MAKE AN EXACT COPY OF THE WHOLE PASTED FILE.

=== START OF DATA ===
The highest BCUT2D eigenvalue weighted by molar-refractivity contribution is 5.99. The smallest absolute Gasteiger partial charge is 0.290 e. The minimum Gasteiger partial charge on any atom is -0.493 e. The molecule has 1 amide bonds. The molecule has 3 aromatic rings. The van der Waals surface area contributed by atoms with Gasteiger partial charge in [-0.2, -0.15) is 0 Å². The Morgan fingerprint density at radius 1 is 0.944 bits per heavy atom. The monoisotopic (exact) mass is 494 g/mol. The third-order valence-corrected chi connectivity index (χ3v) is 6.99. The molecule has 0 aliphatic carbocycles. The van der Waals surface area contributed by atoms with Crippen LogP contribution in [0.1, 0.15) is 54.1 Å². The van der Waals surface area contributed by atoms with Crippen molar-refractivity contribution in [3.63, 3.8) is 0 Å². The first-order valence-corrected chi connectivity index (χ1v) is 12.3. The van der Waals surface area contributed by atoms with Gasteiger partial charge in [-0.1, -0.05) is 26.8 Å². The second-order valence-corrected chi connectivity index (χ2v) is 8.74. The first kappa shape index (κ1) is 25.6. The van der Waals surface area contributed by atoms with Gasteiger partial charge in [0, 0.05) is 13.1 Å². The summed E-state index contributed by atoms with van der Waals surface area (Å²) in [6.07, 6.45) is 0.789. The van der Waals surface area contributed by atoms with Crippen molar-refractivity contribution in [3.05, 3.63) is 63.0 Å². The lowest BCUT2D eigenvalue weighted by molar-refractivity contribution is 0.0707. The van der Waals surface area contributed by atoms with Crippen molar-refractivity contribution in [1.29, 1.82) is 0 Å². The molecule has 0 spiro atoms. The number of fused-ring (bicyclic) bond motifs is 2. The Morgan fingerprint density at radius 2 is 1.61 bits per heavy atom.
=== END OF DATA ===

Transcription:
The highest BCUT2D eigenvalue weighted by molar-refractivity contribution is 5.99. The smallest absolute Gasteiger partial charge is 0.290 e. The minimum Gasteiger partial charge on any atom is -0.493 e. The molecule has 1 amide bonds. The molecule has 3 aromatic rings. The van der Waals surface area contributed by atoms with Gasteiger partial charge in [-0.2, -0.15) is 0 Å². The Morgan fingerprint density at radius 1 is 0.944 bits per heavy atom. The monoisotopic (exact) mass is 494 g/mol. The third-order valence-corrected chi connectivity index (χ3v) is 6.99. The molecule has 0 aliphatic carbocycles. The van der Waals surface area contributed by atoms with Crippen LogP contribution in [0.1, 0.15) is 54.1 Å². The van der Waals surface area contributed by atoms with Crippen molar-refractivity contribution in [3.63, 3.8) is 0 Å². The first-order valence-corrected chi connectivity index (χ1v) is 12.3. The van der Waals surface area contributed by atoms with Gasteiger partial charge in [-0.1, -0.05) is 26.8 Å². The second-order valence-corrected chi connectivity index (χ2v) is 8.74. The first kappa shape index (κ1) is 25.6. The van der Waals surface area contributed by atoms with Gasteiger partial charge in [0, 0.05) is 13.1 Å². The summed E-state index contributed by atoms with van der Waals surface area (Å²) in [6.07, 6.45) is 0.789. The van der Waals surface area contributed by atoms with Crippen molar-refractivity contribution in [3.05, 3.63) is 63.0 Å². The lowest BCUT2D eigenvalue weighted by molar-refractivity contribution is 0.0707. The van der Waals surface area contributed by atoms with Crippen molar-refractivity contribution in [1.29, 1.82) is 0 Å². The molecule has 0 spiro atoms. The number of fused-ring (bicyclic) bond motifs is 2. The Morgan fingerprint density at radius 2 is 1.61 bits per heavy atom.